That song is from a while ago, and it mocks gun owners like they're clinging to their guns and their religion. Where have I heard that before? Oh.
BECKEL: That guy was on acid when he did that. He's probably on acid when he talked here.
Does anybody really care? I don't agree with Vedder, but who cares what he says? I don't get it. He's an acid-blown old freak.
BOLLING: So let's do this. Let's move the gun debate --
PERINO: That's ironic.
BOLLING: In Colorado, remember last month, Colorado Senate president Jack Morse and Angela Giron (ph) who were recalled in a recall election last month. Now, there's a third one going up for recall and her name is State Senator Evie Holder (ph). Is that holder? So she's the third one. Now, if she gets recalled, the Colorado state senate will go from Democrat to Republican.
Dana, talk to us a little about how important the gun debate is going on in Colorado at least.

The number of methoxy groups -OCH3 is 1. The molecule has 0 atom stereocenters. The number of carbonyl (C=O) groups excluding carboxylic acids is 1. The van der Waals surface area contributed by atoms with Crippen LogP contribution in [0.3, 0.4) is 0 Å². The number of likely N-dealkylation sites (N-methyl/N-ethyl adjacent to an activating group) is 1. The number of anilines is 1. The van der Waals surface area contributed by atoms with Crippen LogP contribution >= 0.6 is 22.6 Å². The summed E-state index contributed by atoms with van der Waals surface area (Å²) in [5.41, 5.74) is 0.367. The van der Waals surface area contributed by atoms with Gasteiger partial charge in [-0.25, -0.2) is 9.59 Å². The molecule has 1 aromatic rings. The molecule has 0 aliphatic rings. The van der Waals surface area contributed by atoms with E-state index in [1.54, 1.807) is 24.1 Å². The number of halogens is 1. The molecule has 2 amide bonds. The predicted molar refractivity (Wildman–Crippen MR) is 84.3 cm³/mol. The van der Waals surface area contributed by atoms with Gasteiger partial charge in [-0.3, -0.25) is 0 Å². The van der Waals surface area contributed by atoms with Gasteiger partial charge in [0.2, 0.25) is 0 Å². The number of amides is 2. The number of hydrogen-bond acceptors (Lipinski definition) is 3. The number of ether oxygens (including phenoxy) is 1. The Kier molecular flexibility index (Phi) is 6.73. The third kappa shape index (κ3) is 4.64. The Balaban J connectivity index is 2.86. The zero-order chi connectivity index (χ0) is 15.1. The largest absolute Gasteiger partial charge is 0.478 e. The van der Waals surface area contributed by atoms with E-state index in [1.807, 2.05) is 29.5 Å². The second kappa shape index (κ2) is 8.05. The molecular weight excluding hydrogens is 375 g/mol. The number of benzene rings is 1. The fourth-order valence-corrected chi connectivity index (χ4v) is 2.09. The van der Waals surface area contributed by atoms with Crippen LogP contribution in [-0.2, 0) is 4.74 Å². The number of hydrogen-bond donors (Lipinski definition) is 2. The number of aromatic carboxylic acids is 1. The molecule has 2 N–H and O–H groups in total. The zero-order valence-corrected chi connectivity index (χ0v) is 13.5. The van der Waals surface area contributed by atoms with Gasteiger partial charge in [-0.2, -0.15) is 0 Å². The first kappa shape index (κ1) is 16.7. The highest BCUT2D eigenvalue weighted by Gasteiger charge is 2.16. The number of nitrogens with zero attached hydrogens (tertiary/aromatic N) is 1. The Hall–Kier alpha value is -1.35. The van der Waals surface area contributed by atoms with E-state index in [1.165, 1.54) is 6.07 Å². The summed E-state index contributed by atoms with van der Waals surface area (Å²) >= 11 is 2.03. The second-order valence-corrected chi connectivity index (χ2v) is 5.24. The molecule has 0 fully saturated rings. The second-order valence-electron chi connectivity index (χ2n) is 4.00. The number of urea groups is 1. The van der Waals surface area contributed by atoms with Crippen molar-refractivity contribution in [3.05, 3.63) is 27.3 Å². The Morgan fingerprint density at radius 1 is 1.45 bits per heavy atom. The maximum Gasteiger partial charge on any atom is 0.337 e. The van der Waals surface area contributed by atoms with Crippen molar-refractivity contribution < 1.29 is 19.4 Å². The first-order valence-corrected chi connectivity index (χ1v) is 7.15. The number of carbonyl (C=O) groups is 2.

PERINO: I think it's an international trend. We talked yesterday about the 2014 elections and how the map historically does favor Republicans. There's a lot of red state Democrats who are going to face tough ones.
Interestingly, as Bob noted, that the Congress has a terrible reputation. The Republicans' brand is in the tank, nationally. However, at the state level and in the governorship, Republicans continue to win over and over again. Taking back Colorado would be the first step to getting that state back on track.
BOLLING: Bob, so here's how it goes. Even if they don't get this recall and the statehouse stays Democrat, isn't it a sign for everyone else out there who's thinking about hard about gun legislation, maybe they should back off a little bit?
BECKEL: Sure, I mean, it sends some fear through them. But let's keep in mind about the seat that she's holding. It was -- she won it barely in the general election, and that's because the vote was split with the libertarian candidate. So, it's not exactly what you would consider a blue seat. On the other hand, if this thing means that the Colorado Senate goes Republican, I will guarantee you there will be massive amounts of Democratic money being poured into that race to defend her on the recall, not because of her, because they don't want to seat to go. And I assume on the other side they will, too.